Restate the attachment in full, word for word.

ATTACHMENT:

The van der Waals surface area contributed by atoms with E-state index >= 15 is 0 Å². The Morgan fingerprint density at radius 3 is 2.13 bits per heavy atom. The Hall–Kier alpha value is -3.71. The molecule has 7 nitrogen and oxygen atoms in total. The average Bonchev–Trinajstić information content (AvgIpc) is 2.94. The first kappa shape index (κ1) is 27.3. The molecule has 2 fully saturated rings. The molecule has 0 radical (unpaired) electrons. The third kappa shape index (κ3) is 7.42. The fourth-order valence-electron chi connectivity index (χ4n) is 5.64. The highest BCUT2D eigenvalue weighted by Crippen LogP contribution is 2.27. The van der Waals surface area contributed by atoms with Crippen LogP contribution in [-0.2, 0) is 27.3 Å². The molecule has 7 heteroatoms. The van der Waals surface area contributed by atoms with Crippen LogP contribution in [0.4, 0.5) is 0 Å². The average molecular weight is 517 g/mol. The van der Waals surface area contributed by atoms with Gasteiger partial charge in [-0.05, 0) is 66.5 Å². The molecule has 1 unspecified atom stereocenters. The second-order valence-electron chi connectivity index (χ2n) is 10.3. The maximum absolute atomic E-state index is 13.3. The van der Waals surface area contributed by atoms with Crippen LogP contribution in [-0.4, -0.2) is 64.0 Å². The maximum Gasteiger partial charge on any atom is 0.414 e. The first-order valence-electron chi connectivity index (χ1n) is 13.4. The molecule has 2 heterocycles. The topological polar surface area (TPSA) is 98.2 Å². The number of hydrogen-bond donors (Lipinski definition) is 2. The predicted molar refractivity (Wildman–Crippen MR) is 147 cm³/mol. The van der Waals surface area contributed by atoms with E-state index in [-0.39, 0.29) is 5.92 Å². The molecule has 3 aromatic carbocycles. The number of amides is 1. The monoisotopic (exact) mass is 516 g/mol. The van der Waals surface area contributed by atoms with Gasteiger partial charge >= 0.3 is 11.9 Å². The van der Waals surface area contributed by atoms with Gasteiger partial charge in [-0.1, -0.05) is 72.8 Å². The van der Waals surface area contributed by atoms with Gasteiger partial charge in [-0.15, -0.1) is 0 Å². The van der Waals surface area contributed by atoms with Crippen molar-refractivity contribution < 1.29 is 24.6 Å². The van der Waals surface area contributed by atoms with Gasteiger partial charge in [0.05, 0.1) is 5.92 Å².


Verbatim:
The van der Waals surface area contributed by atoms with E-state index >= 15 is 0 Å². The Morgan fingerprint density at radius 3 is 2.13 bits per heavy atom. The Hall–Kier alpha value is -3.71. The molecule has 7 nitrogen and oxygen atoms in total. The average Bonchev–Trinajstić information content (AvgIpc) is 2.94. The first kappa shape index (κ1) is 27.3. The molecule has 2 fully saturated rings. The molecule has 0 radical (unpaired) electrons. The third kappa shape index (κ3) is 7.42. The fourth-order valence-electron chi connectivity index (χ4n) is 5.64. The highest BCUT2D eigenvalue weighted by Crippen LogP contribution is 2.27. The van der Waals surface area contributed by atoms with Crippen LogP contribution in [-0.2, 0) is 27.3 Å². The molecule has 7 heteroatoms. The van der Waals surface area contributed by atoms with Crippen LogP contribution in [0.4, 0.5) is 0 Å². The average molecular weight is 517 g/mol. The van der Waals surface area contributed by atoms with Gasteiger partial charge in [-0.05, 0) is 66.5 Å². The molecule has 1 unspecified atom stereocenters. The second-order valence-electron chi connectivity index (χ2n) is 10.3. The maximum absolute atomic E-state index is 13.3. The van der Waals surface area contributed by atoms with Crippen LogP contribution in [-0.4, -0.2) is 64.0 Å². The maximum Gasteiger partial charge on any atom is 0.414 e. The first-order valence-electron chi connectivity index (χ1n) is 13.4. The molecule has 2 heterocycles. The topological polar surface area (TPSA) is 98.2 Å². The number of hydrogen-bond donors (Lipinski definition) is 2. The predicted molar refractivity (Wildman–Crippen MR) is 147 cm³/mol. The van der Waals surface area contributed by atoms with E-state index in [-0.39, 0.29) is 5.92 Å². The molecule has 3 aromatic carbocycles. The number of amides is 1. The monoisotopic (exact) mass is 516 g/mol. The van der Waals surface area contributed by atoms with Gasteiger partial charge >= 0.3 is 11.9 Å². The van der Waals surface area contributed by atoms with Gasteiger partial charge in [-0.1, -0.05) is 72.8 Å². The van der Waals surface area contributed by atoms with Gasteiger partial charge in [-0.15, -0.1) is 0 Å². The van der Waals surface area contributed by atoms with Crippen molar-refractivity contribution < 1.29 is 24.6 Å². The van der Waals surface area contributed by atoms with Gasteiger partial charge in [0.05, 0.1) is 5.92 Å².